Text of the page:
Kyrgyzstan Attempts to Adopt Foreign Agent Law Again
A group of MPs in Kyrgyzstan has proposed a draft bill closely copying Russia's notorious foreign agent law. If passed, experts believe the new legislation will cripple civil society in the Central Asian nation.
attempted to adopt foreign agent laws in Kyrgyzstan, this time the bill was co-signed by 33 MPs - a third of the parliament - and comes after President Sadyr Japarov's recent official visits to Russia.While parliament has previously
The MPs who introduced the bill include the brother of the head of the National State Security Service and several politicians reportedly from the president's inner circle.
"I think this could lead to the same thing happening here as it did in Russia," said Anna Kapushenko, chief editor of OCCRP partner Kloop, an independent news outlet in Kyrgyzstan.
"We've seen it before: the absence of independent media and the absence of activists and rights defenders."
The group of MPs argues that the proposed law is necessary because many NGOs "interfere in the political life of the state... striving to shape public opinion" in order to destabilize the country.
The law will affect foreign NGOs as well as local NGOs financed from abroad or acting "on behalf of foreign organizations/people."
In the language of the bill, the MPs have avoided using the infamous term "foreign agents," instead referring to them as "foreign representatives."
NGOs falling under the definition of foreign representatives will have to proactively apply for that status, or their activities can be suspended for up to six months and their bank accounts frozen.
Once registered, organizations will have to provide the state with information about their activities and management, explain the purpose of all their expenses, and report on the finances they receive from foreign sources.
Additionally, foreign NGOs will have to undergo costly audits upon request by state institutions and publish reports every six months regarding their founders, current assets, sources of financing, and expenses.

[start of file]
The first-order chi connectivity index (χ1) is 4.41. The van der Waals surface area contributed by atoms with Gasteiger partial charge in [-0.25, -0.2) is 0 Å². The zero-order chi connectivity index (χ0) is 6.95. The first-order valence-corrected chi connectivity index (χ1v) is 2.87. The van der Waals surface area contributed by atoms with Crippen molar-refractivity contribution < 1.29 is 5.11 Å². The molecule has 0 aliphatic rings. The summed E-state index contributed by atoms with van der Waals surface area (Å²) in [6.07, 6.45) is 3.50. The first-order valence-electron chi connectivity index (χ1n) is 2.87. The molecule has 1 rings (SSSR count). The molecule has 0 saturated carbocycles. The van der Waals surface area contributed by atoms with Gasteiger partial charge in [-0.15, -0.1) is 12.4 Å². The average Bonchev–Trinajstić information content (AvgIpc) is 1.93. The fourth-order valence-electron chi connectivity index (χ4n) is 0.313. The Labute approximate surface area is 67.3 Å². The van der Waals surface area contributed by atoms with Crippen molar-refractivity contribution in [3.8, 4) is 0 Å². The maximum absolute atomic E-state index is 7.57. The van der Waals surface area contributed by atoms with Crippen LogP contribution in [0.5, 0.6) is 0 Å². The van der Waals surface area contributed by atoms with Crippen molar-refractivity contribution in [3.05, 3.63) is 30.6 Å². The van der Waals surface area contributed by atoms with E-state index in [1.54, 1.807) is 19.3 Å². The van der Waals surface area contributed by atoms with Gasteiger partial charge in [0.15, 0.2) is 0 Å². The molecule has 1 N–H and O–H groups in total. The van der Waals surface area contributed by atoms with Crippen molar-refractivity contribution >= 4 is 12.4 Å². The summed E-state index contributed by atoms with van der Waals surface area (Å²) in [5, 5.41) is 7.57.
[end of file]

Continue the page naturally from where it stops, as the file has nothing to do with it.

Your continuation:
The draft law would also empower authorities to fine individuals or sentence them for up to 10 years if they work for an NGO that incites citizens "to refuse to perform civic duties" or commit "unlawful acts." The bill does not offer precise legal definitions of these terms.
"The wording of the law is so vague that it can be interpreted in any way you want," said Kapushenko. "This suggests that these amendments to the law on NGOs will not only affect NGOs but the media as well."
Cholpon Dzhakupova, a former MP and the head of the human rights NGO Adilet, believes that the proposed amendment is unconstitutional as it violates the right to freedom of assembly.
"This is direct interference in the activity of legal entities," she said. "It is also discriminatory since other legal entities, such as religious organizations, trade unions, or political parties, are not subjected to this kind of pressure."
Parliament has not announced when it will review the draft bill, but before it can become law, the proposal will have to pass three readings and be signed by the president.
Kyrgyz MPs have been attempting to adopt a foreign agent law for years, but every attempt has failed due to public outrage and international criticism.
When the latest initiative was announced, several websites known to parrot Russian state propaganda began sharing their own lists of NGOs, media outlets, and individuals whom they claim to have identified as "foreign agents."